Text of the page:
Do you support the Medical Cannabis Bill 2019 as proposed?

If the government of Barbados will not inform us, then we shall inform each other. Please share this article widely.

Are you aware that in March 2014, an establishment of a Commission to investigate thoroughly the issue of possible reform to the legal regimes regulating cannabis in CARICOM countries was enacted? CARICOM initiated this due to the many calls from civil society and the changing international interest in the plant. They did their investigations and submitted their recommendations, which, based on what we now see being given to us as a Medical Cannabis Bill 2019, have been totally ignored and kept out of the knowledge of the Barbadian public.

In light of the total indifference shown to us by this government as it pertains to cannabis reforms, recommended in the findings published by the CARICOM REGIONAL COMMISSION ON MARIJUANA, should the Medical Cannabis Bill 2019 be supported in its present formation by the people of Barbados?

Please share your answer with us here on this website, or as a comment on a post this article appears in, or by email at info@afrikanheritage.com, or by whatsapp @ 260-4795. You answers will be recorded and shared with the relevant persons before the convening of parliament to further discuss and vote on the matter of the proposed Medical Cannabis Bill 2019. A simple yes or no answer will suffice.

 

Advocate

Recommendations / Findings.

  1. The Commission believes that the end goal for CARICOM should be the dismantling of prohibition in its
    totality, to be replaced by a strictly regulated framework akin to that for alcohol and tobacco, which are
    harmful substances that are not criminalized. However, it acknowledges that law reform can take many
    forms and should conform to national realities.
  2. The Commission is unanimous in its view that the current classification for cannabis/ marijuana as a
    “dangerous drug” with “no value,” or narcotic, should be changed to a classification of cannabis as a
    “controlled substance.”
  3. The Commission is unanimous in its view that ultimately, legal policy toward marijuana should be informed, not by punitive approaches, but by public health rationales, within a human rights, social justice and developmental perspective. A too limited approach to law reform, including one that focuses only on medical marijuana, would be counterproductive and inimical to the goals of Caribbean development.
  4. The law should enact legal definitions of hemp based on low THC levels and make clear distinctions between hemp and other varieties of cannabis, ensuring that all legal sanctions are removed from hemp and hemp production, so as to encourage a hemp industry.
  5. The Commission recommends that cannabis/ marijuana smoking and other uses should be banned in all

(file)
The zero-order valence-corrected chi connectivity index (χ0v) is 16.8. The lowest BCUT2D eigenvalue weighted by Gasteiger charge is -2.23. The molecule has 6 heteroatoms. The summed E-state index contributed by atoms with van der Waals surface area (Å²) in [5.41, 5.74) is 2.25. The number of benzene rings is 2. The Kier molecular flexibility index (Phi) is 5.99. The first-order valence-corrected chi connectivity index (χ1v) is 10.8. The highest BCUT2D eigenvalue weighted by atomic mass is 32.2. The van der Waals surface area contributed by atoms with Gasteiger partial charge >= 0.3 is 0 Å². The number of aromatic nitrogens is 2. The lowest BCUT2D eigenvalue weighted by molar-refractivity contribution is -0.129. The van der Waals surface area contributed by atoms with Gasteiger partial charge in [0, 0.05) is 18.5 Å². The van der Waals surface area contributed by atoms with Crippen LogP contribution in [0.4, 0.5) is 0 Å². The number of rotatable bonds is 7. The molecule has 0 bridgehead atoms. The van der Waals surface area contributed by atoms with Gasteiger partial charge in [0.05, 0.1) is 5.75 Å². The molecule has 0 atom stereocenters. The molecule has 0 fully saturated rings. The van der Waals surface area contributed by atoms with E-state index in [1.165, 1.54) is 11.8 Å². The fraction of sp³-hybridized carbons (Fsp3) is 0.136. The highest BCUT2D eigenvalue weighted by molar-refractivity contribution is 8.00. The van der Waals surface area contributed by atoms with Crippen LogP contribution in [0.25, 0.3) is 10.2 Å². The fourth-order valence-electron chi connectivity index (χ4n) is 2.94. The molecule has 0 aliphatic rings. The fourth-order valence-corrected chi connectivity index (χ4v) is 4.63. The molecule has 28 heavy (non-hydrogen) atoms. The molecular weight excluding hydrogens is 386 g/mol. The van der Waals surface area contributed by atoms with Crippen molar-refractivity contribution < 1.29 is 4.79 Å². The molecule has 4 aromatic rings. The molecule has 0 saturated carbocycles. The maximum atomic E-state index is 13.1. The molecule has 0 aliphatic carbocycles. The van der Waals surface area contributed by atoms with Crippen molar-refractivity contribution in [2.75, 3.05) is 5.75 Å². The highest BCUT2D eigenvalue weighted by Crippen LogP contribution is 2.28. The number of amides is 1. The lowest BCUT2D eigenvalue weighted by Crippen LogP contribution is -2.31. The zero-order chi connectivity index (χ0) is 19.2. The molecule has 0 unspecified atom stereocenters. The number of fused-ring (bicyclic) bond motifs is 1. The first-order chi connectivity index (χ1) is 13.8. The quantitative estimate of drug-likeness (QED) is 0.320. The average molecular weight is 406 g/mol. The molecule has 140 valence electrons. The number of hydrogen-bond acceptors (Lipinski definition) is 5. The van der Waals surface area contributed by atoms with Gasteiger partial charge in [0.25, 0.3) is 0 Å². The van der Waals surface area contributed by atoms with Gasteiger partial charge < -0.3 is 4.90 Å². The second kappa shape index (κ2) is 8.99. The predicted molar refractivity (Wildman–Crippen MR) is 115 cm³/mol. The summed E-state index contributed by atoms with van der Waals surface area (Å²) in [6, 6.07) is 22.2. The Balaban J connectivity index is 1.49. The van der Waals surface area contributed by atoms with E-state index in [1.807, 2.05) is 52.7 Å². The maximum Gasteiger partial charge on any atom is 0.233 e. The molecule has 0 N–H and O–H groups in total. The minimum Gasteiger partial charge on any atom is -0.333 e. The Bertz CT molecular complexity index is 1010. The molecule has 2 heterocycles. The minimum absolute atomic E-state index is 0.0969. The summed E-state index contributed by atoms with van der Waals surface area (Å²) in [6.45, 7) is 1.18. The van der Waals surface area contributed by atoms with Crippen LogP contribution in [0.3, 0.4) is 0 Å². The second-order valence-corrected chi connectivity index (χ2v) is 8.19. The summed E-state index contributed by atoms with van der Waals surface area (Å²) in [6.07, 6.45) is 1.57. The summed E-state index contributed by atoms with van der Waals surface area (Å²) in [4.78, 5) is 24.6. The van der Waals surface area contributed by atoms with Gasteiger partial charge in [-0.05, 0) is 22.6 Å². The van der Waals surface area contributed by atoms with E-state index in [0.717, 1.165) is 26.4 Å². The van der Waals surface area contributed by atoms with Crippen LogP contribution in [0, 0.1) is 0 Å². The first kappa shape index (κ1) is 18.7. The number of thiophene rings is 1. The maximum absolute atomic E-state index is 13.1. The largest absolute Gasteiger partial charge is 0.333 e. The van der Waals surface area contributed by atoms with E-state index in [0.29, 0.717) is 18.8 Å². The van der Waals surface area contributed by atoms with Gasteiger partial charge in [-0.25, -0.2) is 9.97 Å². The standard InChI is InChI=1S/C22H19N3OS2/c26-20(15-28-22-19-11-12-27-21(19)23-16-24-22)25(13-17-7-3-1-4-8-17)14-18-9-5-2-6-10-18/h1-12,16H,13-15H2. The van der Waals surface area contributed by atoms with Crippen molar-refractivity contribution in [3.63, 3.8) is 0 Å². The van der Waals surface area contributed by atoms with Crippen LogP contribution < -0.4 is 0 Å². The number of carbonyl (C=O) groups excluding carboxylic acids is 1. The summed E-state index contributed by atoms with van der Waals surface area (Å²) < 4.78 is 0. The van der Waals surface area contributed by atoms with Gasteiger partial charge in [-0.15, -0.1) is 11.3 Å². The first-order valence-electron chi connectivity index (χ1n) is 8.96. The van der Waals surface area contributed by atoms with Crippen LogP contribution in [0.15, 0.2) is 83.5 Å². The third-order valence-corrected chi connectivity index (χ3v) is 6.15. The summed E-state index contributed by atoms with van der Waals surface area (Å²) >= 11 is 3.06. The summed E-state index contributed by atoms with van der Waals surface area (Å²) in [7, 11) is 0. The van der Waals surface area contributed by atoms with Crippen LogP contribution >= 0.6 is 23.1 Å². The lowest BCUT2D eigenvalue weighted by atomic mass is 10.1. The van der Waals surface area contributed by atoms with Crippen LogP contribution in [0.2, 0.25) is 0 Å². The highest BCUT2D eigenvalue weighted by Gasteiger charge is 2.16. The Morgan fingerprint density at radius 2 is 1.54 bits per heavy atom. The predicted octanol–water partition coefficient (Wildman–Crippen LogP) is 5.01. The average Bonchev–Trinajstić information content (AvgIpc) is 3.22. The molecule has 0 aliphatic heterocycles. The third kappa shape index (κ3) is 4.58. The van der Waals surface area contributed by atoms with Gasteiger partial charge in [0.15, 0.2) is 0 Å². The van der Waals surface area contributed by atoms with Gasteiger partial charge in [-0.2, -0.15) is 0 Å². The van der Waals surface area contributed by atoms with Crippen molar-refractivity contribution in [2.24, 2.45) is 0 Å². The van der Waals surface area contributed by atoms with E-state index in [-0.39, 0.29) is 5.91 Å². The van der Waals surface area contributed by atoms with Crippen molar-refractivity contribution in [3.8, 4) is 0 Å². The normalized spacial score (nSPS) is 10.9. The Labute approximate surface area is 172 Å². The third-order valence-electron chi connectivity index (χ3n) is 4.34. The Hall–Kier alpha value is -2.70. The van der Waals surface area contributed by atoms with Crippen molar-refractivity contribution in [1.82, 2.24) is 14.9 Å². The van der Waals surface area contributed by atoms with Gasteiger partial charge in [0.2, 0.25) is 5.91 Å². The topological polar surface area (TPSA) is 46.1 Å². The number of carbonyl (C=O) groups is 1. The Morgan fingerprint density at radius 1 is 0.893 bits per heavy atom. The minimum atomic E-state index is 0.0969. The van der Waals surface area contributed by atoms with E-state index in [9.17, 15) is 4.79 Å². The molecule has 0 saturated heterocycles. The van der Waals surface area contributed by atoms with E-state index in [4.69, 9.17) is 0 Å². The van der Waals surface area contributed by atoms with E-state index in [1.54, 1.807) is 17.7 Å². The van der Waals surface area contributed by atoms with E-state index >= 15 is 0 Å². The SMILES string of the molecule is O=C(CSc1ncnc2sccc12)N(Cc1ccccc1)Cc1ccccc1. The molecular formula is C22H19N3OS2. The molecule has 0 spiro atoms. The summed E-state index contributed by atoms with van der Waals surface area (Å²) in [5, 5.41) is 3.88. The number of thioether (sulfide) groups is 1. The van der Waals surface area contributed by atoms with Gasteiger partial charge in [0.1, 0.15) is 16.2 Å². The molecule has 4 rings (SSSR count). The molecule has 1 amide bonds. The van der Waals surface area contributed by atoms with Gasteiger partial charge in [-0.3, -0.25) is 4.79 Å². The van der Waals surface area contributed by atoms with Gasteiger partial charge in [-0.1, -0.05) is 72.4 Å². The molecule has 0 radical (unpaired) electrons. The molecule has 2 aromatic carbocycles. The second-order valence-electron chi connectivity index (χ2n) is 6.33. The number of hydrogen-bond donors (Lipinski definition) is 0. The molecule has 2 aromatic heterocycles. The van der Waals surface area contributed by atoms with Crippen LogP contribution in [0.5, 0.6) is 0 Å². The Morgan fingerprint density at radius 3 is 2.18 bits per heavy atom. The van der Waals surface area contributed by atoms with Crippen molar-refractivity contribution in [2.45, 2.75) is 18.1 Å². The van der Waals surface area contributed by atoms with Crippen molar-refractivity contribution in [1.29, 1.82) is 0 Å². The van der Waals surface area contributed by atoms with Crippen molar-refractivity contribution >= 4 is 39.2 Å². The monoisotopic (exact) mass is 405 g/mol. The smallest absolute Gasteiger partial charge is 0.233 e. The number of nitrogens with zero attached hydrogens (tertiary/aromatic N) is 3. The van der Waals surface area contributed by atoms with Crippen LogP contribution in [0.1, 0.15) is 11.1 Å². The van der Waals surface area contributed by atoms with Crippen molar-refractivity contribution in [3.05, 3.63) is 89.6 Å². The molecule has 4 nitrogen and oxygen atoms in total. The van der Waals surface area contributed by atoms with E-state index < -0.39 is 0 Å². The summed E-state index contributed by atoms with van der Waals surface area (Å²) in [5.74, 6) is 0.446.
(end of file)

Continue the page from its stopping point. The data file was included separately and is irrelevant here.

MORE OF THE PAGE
public spaces. Whether in a decriminalized or legalized regime. CARICOM could consider the establishment
    of designated or contained public spaces for this purpose, as occurs in The Netherlands, Portugal and Spain.
    However, this was not considered a priority for the Commission. The exception to the ban on public use
    should be for Rastafarians who should be able to practice their faith.
  6. The Commission is of the view that possession and use in private households and for personal use only should be decriminalized. In doing so, it concurs with the many law enforcement personnel who believe that effectively enforcing prohibitionist laws in private households is near impossible. It is an opinion reinforced by recent judicial precedents on the rights to health as demonstrated by the upholding of the freedom to grow and use cannabis for personal medical use and on the right to privacy. Given these precedents, limited home-growing for a small number of plants should be permitted. A number of legislated models permitting home-growing already exist, including Uruguay, Colorado, and Washington and in the Caribbean, Jamaica, and Antigua and Barbuda.
  7. The Commission also recommends access to limited amounts of cannabis in strictly controlled retail outlets.
  8. International Drug Conventions have been labelled “redundant” and dysfunctional even by UN bodies and now lack the legitimacy and consensus to seriously challenge law reform. International treaty instruments derive their authority from consensus in the international sphere, thus the fact that so many countries, including important allies like Canada, have deviated from them, undermines their authority. Further, in accordance with recent case law (Myrie) and established international law jurisprudence, they may be challenged on the basis that they violate domestic human rights norms. These treaties now provide weak opposition to restrict change and are themselves in transition. Consequently, CARICOM should not consider itself bound by these obsolete, obstructive treaty obligations, but should work with allies such as Canada, Uruguay and other Latin American states, to modify them.
  9. While some of the major Christian religions did not provide outright support for legalization or
    decriminalization, they did express concern on the need for approaches to be fair to all citizens. Indeed, the
    majority of submissions from the various representations of churches in the Consultations focused on
    issues of social justice and did not reference marijuana use in the context of an offence to faith. Many
    religious representatives spoke directly against the legal regime which criminalizes young people and persons
    from poor socio-economic backgrounds and believed reform was necessary since the current regime was
    both unjust and unproductive. One pastor in Antigua and Barbuda asked: “If we leave it on the books, will
    it help? If we take it off, will it not help?”

Together we can make a difference.

African Heritage Foundation

Author: Julian Gooden

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